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Twenty-six and One and Other Stories

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Twenty-six and One and Other Stories

Russian literature, which for half a century has abounded in happy
surprises, has again made manifest its wonderful power of innovation.
A tramp, Maxime Gorky, lacking in all systematic training, has suddenly
forced his way into its sacred domain, and brought thither the fresh
spontaneity of his thoughts and character. Nothing as individual or as
new has been produced since the first novels of Tolstoy. His work owes
nothing to its predecessors; it stands apart and alone. It, therefore,
obtains more than an artistic success, it causes a real revolution.

Gorky was born of humble people, at Nizhni-Novgorod, in 1868 or
1869,--he does not know which--and was early left an orphan. He was
apprenticed to a shoemaker, but ran away, a sedentary life not being to
his taste. He left an engraver's in the same manner, and then went to
work with a painter of _ikoni_, or holy pictures. He is next found to
be a cook's boy, then an assistant to a gardener. He tried life in
these diverse ways, and not one of them pleased him. Until his
fifteenth year, he had only had the time to learn to read a little; his
grandfather taught him to read a prayer-book in the old Slav dialect.
He retained from his first studies only a distaste for anything printed
until the time when, cook's boy on board a steam-boat, he was initiated
by the chief cook into more attractive reading matter. Gogol, Glebe
Ouspenski, Dumas _pere_ were revelations to him. His imagination took
fire; he was seized with a "fierce desire" for instruction. He set out
for Kazan, "as though a poor child could receive instruction
gratuitously," but he soon perceived that "it was contrary to custom."
Discouraged, he became a baker's boy with the wages of three rubles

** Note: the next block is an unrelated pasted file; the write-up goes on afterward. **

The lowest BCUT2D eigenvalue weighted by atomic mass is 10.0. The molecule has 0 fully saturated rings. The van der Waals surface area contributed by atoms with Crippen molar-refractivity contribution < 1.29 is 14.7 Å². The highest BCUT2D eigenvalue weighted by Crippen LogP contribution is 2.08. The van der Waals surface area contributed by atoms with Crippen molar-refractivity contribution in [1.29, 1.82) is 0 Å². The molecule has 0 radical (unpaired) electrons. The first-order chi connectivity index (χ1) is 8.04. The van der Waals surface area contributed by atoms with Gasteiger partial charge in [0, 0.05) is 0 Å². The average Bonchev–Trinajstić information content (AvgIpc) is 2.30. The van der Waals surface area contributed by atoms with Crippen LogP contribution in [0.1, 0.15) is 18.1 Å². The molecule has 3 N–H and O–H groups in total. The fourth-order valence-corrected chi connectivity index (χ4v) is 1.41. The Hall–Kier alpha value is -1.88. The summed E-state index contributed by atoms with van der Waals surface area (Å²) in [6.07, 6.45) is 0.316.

(about $1.50) a month. In the midst of worse fatigue and ruder
privations, he always recalls the bakery of Kazan with peculiar
bitterness; later, in his story, "Twenty-Six and One," he utilized this
painful remembrance: "There were twenty-six of us--twenty-six living
machines, locked up in a damp cellar, where we patted dough from
morning till night, making biscuits and cakes. The windows of our
cellar looked out into a ditch, which was covered with bricks grown
green from dampness, the window frames were obstructed from the outside
by a dense iron netting, and the light of the sun could not peep in
through the panes, which were covered with flour dust. . . ."

Gorky dreamed of the free air. He abandoned the bakery. Always
reading, studying feverishly, drinking with vagrants, expending his
strength in every possible manner, he is one day at work in a saw-mill,
another, 'longshoreman on the quays. . . . In 1888, seized with
despair, he attempted to kill himself. "I was," said he, "as ill as I
could be, and I continued to live to sell apples. . . ." He afterward
became a gate-keeper and later retailed _kvass_ in the streets. A
happy chance brought him to the notice of a lawyer, who interested
himself in him, directed h

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